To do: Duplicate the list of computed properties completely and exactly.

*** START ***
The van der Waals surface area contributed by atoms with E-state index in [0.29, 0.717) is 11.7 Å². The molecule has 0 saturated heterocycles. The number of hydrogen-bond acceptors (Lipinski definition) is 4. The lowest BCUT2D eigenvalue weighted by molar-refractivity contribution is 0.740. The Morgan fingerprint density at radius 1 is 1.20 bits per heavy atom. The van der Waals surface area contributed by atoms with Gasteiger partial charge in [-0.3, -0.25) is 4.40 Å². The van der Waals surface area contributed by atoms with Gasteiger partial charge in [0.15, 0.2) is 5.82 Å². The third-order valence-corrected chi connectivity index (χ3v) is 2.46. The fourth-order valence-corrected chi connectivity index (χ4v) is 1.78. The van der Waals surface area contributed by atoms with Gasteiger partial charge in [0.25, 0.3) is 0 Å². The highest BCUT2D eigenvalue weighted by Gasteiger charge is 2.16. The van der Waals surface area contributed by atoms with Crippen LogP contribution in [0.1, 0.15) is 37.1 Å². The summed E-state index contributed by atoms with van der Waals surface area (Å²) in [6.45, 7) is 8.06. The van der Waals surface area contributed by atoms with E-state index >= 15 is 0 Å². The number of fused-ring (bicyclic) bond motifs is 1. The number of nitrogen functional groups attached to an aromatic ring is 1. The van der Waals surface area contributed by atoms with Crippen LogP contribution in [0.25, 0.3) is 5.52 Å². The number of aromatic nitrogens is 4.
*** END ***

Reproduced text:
The van der Waals surface area contributed by atoms with E-state index in [0.29, 0.717) is 11.7 Å². The molecule has 0 saturated heterocycles. The number of hydrogen-bond acceptors (Lipinski definition) is 4. The lowest BCUT2D eigenvalue weighted by molar-refractivity contribution is 0.740. The Morgan fingerprint density at radius 1 is 1.20 bits per heavy atom. The van der Waals surface area contributed by atoms with Gasteiger partial charge in [-0.3, -0.25) is 4.40 Å². The van der Waals surface area contributed by atoms with Gasteiger partial charge in [0.15, 0.2) is 5.82 Å². The third-order valence-corrected chi connectivity index (χ3v) is 2.46. The fourth-order valence-corrected chi connectivity index (χ4v) is 1.78. The van der Waals surface area contributed by atoms with Gasteiger partial charge in [0.25, 0.3) is 0 Å². The highest BCUT2D eigenvalue weighted by Gasteiger charge is 2.16. The van der Waals surface area contributed by atoms with Crippen LogP contribution in [0.1, 0.15) is 37.1 Å². The summed E-state index contributed by atoms with van der Waals surface area (Å²) in [6.45, 7) is 8.06. The van der Waals surface area contributed by atoms with E-state index >= 15 is 0 Å². The number of fused-ring (bicyclic) bond motifs is 1. The number of nitrogen functional groups attached to an aromatic ring is 1. The van der Waals surface area contributed by atoms with Crippen LogP contribution in [0.25, 0.3) is 5.52 Å². The number of aromatic nitrogens is 4.